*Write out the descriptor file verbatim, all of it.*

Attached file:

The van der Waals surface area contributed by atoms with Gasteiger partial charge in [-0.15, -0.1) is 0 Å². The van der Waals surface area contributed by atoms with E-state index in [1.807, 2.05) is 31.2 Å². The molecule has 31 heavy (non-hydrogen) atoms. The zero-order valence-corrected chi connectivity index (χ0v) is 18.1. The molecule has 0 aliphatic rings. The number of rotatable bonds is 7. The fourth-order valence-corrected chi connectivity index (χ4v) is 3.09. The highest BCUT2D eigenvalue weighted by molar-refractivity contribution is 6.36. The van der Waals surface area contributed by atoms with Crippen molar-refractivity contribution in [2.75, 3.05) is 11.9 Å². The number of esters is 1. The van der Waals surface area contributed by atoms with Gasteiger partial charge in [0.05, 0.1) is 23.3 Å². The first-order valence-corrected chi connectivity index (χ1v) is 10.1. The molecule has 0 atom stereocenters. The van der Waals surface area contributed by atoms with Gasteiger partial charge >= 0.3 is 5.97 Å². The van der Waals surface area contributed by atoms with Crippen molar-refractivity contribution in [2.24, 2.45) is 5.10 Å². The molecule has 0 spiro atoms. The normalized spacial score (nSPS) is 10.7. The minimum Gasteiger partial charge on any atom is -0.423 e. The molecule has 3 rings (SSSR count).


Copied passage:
The van der Waals surface area contributed by atoms with Gasteiger partial charge in [-0.15, -0.1) is 0 Å². The van der Waals surface area contributed by atoms with E-state index in [1.807, 2.05) is 31.2 Å². The molecule has 31 heavy (non-hydrogen) atoms. The zero-order valence-corrected chi connectivity index (χ0v) is 18.1. The molecule has 0 aliphatic rings. The number of rotatable bonds is 7. The fourth-order valence-corrected chi connectivity index (χ4v) is 3.09. The highest BCUT2D eigenvalue weighted by molar-refractivity contribution is 6.36. The van der Waals surface area contributed by atoms with Crippen molar-refractivity contribution in [2.75, 3.05) is 11.9 Å². The number of esters is 1. The van der Waals surface area contributed by atoms with Gasteiger partial charge in [0.05, 0.1) is 23.3 Å². The first-order valence-corrected chi connectivity index (χ1v) is 10.1. The molecule has 0 atom stereocenters. The van der Waals surface area contributed by atoms with Gasteiger partial charge >= 0.3 is 5.97 Å². The van der Waals surface area contributed by atoms with Crippen molar-refractivity contribution in [2.24, 2.45) is 5.10 Å². The molecule has 0 spiro atoms. The normalized spacial score (nSPS) is 10.7. The minimum Gasteiger partial charge on any atom is -0.423 e. The molecule has 3 rings (SSSR count).